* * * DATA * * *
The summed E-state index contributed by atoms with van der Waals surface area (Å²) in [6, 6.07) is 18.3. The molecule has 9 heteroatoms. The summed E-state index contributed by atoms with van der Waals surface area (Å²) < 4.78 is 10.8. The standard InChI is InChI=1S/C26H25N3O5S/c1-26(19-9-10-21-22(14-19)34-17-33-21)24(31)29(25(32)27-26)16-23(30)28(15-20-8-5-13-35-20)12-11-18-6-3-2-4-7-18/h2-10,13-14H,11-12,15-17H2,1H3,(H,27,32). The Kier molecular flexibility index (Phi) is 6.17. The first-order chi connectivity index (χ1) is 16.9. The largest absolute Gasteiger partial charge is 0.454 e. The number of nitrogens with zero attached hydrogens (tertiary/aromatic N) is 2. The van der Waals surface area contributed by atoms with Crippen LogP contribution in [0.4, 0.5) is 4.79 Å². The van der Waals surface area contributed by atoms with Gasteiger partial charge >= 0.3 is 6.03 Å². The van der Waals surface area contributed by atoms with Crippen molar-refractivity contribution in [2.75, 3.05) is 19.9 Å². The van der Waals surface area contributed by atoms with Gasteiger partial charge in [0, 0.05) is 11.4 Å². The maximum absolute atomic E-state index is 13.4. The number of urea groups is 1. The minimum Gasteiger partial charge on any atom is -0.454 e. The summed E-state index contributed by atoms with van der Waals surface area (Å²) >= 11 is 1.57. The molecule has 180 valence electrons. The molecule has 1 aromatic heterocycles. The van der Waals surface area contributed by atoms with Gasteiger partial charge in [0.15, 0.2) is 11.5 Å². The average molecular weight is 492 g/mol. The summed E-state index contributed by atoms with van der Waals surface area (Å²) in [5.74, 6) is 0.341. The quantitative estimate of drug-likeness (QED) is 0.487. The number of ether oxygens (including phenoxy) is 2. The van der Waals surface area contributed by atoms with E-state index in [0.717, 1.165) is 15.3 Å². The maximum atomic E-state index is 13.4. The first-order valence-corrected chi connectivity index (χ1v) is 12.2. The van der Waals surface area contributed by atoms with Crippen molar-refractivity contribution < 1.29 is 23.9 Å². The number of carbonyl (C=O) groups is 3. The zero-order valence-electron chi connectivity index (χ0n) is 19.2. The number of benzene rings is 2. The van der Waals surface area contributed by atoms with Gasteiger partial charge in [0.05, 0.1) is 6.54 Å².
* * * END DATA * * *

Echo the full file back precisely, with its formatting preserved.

The summed E-state index contributed by atoms with van der Waals surface area (Å²) in [6, 6.07) is 18.3. The molecule has 9 heteroatoms. The summed E-state index contributed by atoms with van der Waals surface area (Å²) < 4.78 is 10.8. The standard InChI is InChI=1S/C26H25N3O5S/c1-26(19-9-10-21-22(14-19)34-17-33-21)24(31)29(25(32)27-26)16-23(30)28(15-20-8-5-13-35-20)12-11-18-6-3-2-4-7-18/h2-10,13-14H,11-12,15-17H2,1H3,(H,27,32). The Kier molecular flexibility index (Phi) is 6.17. The first-order chi connectivity index (χ1) is 16.9. The largest absolute Gasteiger partial charge is 0.454 e. The number of nitrogens with zero attached hydrogens (tertiary/aromatic N) is 2. The van der Waals surface area contributed by atoms with Crippen LogP contribution in [0.4, 0.5) is 4.79 Å². The van der Waals surface area contributed by atoms with Gasteiger partial charge >= 0.3 is 6.03 Å². The van der Waals surface area contributed by atoms with Crippen molar-refractivity contribution in [2.75, 3.05) is 19.9 Å². The van der Waals surface area contributed by atoms with Gasteiger partial charge in [0, 0.05) is 11.4 Å². The maximum absolute atomic E-state index is 13.4. The number of urea groups is 1. The minimum Gasteiger partial charge on any atom is -0.454 e. The summed E-state index contributed by atoms with van der Waals surface area (Å²) >= 11 is 1.57. The molecule has 180 valence electrons. The molecule has 1 aromatic heterocycles. The van der Waals surface area contributed by atoms with Gasteiger partial charge in [0.15, 0.2) is 11.5 Å². The average molecular weight is 492 g/mol. The summed E-state index contributed by atoms with van der Waals surface area (Å²) in [5.74, 6) is 0.341. The quantitative estimate of drug-likeness (QED) is 0.487. The number of ether oxygens (including phenoxy) is 2. The van der Waals surface area contributed by atoms with E-state index in [0.717, 1.165) is 15.3 Å². The maximum atomic E-state index is 13.4. The first-order valence-corrected chi connectivity index (χ1v) is 12.2. The van der Waals surface area contributed by atoms with Crippen molar-refractivity contribution < 1.29 is 23.9 Å². The number of carbonyl (C=O) groups is 3. The zero-order valence-electron chi connectivity index (χ0n) is 19.2. The number of benzene rings is 2. The van der Waals surface area contributed by atoms with Gasteiger partial charge in [0.05, 0.1) is 6.54 Å².